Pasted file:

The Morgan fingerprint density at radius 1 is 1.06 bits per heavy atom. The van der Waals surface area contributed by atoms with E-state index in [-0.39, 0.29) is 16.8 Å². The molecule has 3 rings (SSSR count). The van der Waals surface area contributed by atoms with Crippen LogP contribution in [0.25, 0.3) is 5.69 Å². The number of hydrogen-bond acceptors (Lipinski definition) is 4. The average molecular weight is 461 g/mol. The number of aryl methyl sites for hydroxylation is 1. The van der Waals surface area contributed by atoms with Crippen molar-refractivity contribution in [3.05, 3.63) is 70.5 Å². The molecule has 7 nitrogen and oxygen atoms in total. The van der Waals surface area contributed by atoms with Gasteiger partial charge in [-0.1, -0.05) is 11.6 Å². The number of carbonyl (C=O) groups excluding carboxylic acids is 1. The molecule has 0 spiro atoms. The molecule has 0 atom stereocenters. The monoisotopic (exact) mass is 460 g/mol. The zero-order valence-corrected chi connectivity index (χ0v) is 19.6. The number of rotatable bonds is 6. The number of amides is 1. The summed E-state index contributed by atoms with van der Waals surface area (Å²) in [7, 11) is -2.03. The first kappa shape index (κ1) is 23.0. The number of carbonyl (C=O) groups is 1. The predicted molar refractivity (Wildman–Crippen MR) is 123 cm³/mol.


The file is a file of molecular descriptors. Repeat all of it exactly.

The Morgan fingerprint density at radius 1 is 1.06 bits per heavy atom. The van der Waals surface area contributed by atoms with E-state index in [-0.39, 0.29) is 16.8 Å². The molecule has 3 rings (SSSR count). The van der Waals surface area contributed by atoms with Crippen LogP contribution in [0.25, 0.3) is 5.69 Å². The number of hydrogen-bond acceptors (Lipinski definition) is 4. The average molecular weight is 461 g/mol. The number of aryl methyl sites for hydroxylation is 1. The van der Waals surface area contributed by atoms with Crippen molar-refractivity contribution in [3.05, 3.63) is 70.5 Å². The molecule has 7 nitrogen and oxygen atoms in total. The van der Waals surface area contributed by atoms with Gasteiger partial charge in [-0.1, -0.05) is 11.6 Å². The number of carbonyl (C=O) groups excluding carboxylic acids is 1. The molecule has 0 spiro atoms. The molecule has 0 atom stereocenters. The monoisotopic (exact) mass is 460 g/mol. The zero-order valence-corrected chi connectivity index (χ0v) is 19.6. The number of rotatable bonds is 6. The number of amides is 1. The summed E-state index contributed by atoms with van der Waals surface area (Å²) in [7, 11) is -2.03. The first kappa shape index (κ1) is 23.0. The number of carbonyl (C=O) groups is 1. The predicted molar refractivity (Wildman–Crippen MR) is 123 cm³/mol.